Social media connects people, their skills, goods and services together into a new ecosystem that is resulting in a new collaborative space.
How your corporation’s customers gain the goods and services they buy has radically shifted. The Internet delivered a completely new channel with m-commerce set to eclipse the massive rise of e-commerce. However, it’s social media that has had the most profound impact on how consumers relate to the brands they buy from, and how they leverage their social media networks in the purchase funnel.
The collaborative economy uses the concepts of crowd funding, the maker movement and the powerful recommendation economy to create a new ecosystem where the simple purchase of goods and services is being disrupted. Jeremiah Owyang calls this change the ‘collaborative economy’ stating that the crowd is becoming and behaving more like a company.
Sharing is the new buying
The mass of connections that social media has delivered means the mechanism used to reach sellers of goods and services are now longer controlled by corporations and their brand partners. Businesses need to understand how this shift is evolving and what their future role will be. In a world where consumers buy from each other, how can corporations ensure they have a role in this relationship?
In their new report into this phenomenon, Vision Critical state: “The collaborative economy isn’t simply a new way of buying or selling: it’s a powerful movement in which people are getting goods and services from each other (what people call the “sharing economy”), or even making them outright (also known as the “maker movement”). Just as social media enabled peer-to-peer sharing of content, the technologies of the collaborative economy now enable peer-to-peer sharing of goods, services, transportation, space and money at a speed and scale that were unimaginable a decade ago.”
There are three distinct groups identified as key players in the collaborative economy:
These are people who have yet to engage in the collaborative economy. But many of them intend to try sharing services in the next 12 months, so they are a key target audience for both established businesses and sharing startups. They make up roughly 60% of the US and Canadian population and 48% of the UK.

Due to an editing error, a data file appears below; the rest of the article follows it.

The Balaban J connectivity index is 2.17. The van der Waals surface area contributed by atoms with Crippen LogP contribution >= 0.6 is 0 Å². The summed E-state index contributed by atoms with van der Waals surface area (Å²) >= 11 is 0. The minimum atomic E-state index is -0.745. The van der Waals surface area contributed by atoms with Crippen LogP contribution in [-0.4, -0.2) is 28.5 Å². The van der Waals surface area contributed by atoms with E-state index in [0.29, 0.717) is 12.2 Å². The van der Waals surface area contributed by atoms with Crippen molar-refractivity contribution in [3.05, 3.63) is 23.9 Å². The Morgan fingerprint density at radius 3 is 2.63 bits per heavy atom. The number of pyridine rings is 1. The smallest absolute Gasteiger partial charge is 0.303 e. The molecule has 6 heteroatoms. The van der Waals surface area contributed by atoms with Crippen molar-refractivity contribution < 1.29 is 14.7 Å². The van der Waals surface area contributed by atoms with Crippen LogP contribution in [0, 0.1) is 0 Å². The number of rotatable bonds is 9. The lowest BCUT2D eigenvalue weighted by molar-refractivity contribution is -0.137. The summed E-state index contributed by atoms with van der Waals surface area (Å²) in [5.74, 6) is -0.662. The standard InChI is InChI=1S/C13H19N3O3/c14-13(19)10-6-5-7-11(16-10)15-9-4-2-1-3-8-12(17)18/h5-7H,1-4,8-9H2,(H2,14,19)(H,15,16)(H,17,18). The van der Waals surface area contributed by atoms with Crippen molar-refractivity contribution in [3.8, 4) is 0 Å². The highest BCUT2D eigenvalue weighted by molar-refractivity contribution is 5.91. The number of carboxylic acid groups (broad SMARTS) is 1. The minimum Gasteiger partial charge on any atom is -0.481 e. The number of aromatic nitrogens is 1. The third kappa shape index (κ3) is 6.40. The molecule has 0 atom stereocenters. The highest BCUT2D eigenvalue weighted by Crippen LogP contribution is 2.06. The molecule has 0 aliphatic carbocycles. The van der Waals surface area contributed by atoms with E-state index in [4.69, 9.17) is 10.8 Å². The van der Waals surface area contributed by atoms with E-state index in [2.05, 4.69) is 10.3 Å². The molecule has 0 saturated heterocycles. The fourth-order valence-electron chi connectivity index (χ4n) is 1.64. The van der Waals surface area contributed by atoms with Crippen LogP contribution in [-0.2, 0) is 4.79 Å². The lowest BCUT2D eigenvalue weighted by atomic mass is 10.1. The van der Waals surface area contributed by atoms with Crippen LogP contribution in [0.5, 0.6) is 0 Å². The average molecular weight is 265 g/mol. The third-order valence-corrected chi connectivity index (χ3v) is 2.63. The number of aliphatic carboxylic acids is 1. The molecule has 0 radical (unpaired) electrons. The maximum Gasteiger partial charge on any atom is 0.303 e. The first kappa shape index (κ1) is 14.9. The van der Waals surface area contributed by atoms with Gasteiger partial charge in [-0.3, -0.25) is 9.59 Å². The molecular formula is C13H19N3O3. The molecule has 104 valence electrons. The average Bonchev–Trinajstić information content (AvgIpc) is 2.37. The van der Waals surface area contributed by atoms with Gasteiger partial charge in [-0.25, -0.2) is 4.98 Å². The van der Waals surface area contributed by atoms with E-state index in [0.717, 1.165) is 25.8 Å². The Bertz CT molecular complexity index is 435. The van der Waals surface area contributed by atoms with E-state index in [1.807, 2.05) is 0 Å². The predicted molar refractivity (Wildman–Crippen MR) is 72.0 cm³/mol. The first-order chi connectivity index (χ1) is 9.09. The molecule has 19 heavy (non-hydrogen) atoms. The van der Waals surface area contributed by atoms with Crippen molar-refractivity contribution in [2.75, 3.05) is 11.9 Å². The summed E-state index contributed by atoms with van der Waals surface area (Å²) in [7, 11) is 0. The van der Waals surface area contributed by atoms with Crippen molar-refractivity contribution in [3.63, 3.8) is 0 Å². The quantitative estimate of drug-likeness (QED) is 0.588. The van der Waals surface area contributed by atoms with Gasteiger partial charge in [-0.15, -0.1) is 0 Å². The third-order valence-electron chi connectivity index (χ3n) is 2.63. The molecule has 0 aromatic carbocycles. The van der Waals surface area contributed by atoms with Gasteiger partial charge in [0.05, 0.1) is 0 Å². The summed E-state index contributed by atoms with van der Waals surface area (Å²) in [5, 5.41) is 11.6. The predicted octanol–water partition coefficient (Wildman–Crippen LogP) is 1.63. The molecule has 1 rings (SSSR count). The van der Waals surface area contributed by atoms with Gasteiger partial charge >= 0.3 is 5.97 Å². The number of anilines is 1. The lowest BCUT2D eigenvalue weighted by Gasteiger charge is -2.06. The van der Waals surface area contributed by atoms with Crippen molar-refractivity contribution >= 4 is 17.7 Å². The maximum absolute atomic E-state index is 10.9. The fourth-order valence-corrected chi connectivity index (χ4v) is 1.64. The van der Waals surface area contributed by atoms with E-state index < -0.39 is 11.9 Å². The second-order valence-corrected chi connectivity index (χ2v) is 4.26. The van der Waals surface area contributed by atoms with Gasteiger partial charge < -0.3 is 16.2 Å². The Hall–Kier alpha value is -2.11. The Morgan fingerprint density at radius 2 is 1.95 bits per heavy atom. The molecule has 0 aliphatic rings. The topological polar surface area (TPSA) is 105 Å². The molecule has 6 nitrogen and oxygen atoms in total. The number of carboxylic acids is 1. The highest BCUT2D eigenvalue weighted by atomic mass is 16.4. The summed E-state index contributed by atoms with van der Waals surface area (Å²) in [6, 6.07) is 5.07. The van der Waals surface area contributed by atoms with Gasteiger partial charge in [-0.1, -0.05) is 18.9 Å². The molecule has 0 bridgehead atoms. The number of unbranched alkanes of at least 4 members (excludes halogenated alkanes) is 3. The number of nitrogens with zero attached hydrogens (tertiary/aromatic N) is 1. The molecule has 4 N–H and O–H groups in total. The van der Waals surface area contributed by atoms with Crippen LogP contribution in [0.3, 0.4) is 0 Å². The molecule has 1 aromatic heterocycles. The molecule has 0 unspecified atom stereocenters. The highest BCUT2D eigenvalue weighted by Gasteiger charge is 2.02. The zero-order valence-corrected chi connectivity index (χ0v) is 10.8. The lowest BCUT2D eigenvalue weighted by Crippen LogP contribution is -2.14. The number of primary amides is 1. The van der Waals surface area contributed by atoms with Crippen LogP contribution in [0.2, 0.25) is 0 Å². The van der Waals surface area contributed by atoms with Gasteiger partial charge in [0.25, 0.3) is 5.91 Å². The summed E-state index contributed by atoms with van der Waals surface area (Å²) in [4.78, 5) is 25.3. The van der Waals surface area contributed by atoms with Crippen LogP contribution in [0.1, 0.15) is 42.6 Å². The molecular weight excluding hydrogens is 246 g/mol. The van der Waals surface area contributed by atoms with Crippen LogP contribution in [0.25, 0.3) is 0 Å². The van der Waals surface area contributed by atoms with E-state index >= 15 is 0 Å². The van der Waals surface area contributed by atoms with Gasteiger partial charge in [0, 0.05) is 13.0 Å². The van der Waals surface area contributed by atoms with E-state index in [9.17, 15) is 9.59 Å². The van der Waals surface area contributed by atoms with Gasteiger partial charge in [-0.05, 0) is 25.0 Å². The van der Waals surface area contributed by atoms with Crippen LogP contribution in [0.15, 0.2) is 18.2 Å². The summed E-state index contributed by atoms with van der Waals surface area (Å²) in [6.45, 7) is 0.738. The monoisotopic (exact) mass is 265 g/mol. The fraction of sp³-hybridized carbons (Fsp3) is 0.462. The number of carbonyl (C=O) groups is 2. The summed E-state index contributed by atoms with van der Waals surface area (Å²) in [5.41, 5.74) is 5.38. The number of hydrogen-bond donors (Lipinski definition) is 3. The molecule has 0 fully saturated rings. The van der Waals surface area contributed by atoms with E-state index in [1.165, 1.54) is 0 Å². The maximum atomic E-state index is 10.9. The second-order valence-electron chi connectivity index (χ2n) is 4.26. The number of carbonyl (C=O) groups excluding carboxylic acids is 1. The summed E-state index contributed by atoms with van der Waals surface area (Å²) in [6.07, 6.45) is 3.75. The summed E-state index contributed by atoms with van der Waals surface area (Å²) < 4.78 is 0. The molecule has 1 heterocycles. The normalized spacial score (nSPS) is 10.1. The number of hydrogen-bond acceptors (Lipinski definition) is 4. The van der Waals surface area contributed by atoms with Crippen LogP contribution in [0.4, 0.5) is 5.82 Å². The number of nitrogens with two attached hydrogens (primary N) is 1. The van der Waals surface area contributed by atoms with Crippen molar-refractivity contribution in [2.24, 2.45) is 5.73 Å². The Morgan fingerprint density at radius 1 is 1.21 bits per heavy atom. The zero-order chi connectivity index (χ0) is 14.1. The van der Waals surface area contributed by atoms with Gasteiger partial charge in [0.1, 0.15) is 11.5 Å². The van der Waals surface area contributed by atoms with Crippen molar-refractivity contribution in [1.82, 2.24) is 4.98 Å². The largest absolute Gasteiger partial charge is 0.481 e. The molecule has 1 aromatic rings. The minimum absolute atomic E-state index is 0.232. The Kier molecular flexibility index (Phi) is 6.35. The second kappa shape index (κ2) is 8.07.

They buy and/or sell pre-owned goods online using well-established services like eBay and Craigslist. While many of them intend to try other kinds of sharing in the next 12 months, they have not done any “neo-sharing” in the past 12 months. They account for 16% of the US and Canadian population and 29% of the UK.
They are already using emergent sharing services: in the past 12 months, they have used at least one of the latest generation of sharing sites and apps, like Etsy, TaskRabbit, Uber, Airbnb and KickStarter. Neo- sharers now constitute 23% of the population in the US and the UK and 25% in Canada.
For brands this move to an economy where consumers can obtain what they want from each other could be seen as a worrying development. However, as consumers now share vast amounts of information across their social media networks, it was inevitable that they would eventually begin to use these networks to buy goods and services from trusted individuals. This shift does though, represent a massive commercial opportunity for brands.
The Vision Critical report continues: “The good news for established businesses is that the collaborative economy is still in its early days: no category of neo- sharing enjoys the participation of more than 10% of the population. But together, they’ve won the business of a quarter of the population and that quarter—the neo-sharers—are trying more and more forms of sharing all the time. That means that companies have a narrow window in which to win the hearts of sharers.
“Drive sharing with social media marketing, brands can use sharers’ propensity for social networking to ignite the virtuous circle between high customer satisfaction and recommendations. Because such a high percentage of sharers use social networking on a regular basis (73% of neo-sharers and 66% of re-sharers, compared with just 55% of non-sharers), brand marketers can use social media marketing tactics to drive the growth of sharing services. The popularity of photo sharing among re-sharers and neo-sharers suggests that it may be particularly effective to get people to promote their positive sharing experiences by posting photos.”
Brands then have a place in this new environment if they can develop lasting and trusted relationships with their customers. Corporations and their brand partners have learnt that personalisation coupled with deep relationship building leads to longevity with their consumers. Social media has presented a new layer to these communications. In many ways the collaboration economy is a product of social media that new companies will clearly exploit as the rules of engagement are defined.
Vision Critical conclude: “While the speed and scale of the transformation required may seem daunting, they are also what makes the collaborative economy so exciting to businesses and sharers alike. In many ways, the collaborative economy resolves the core tension that the business world has grappled with for nearly two hundred years: how to balance the competitive opportunities of large-scale production with consumer and employee expectations for agency and autonomy.
“The internet and particularly social media, have heightened that tension, both by making it possible to increase the scale of production (thanks to network-enabled integration across companies and countries) and by intensifying consumer expectations for responsiveness in the companies they work with or buy from.”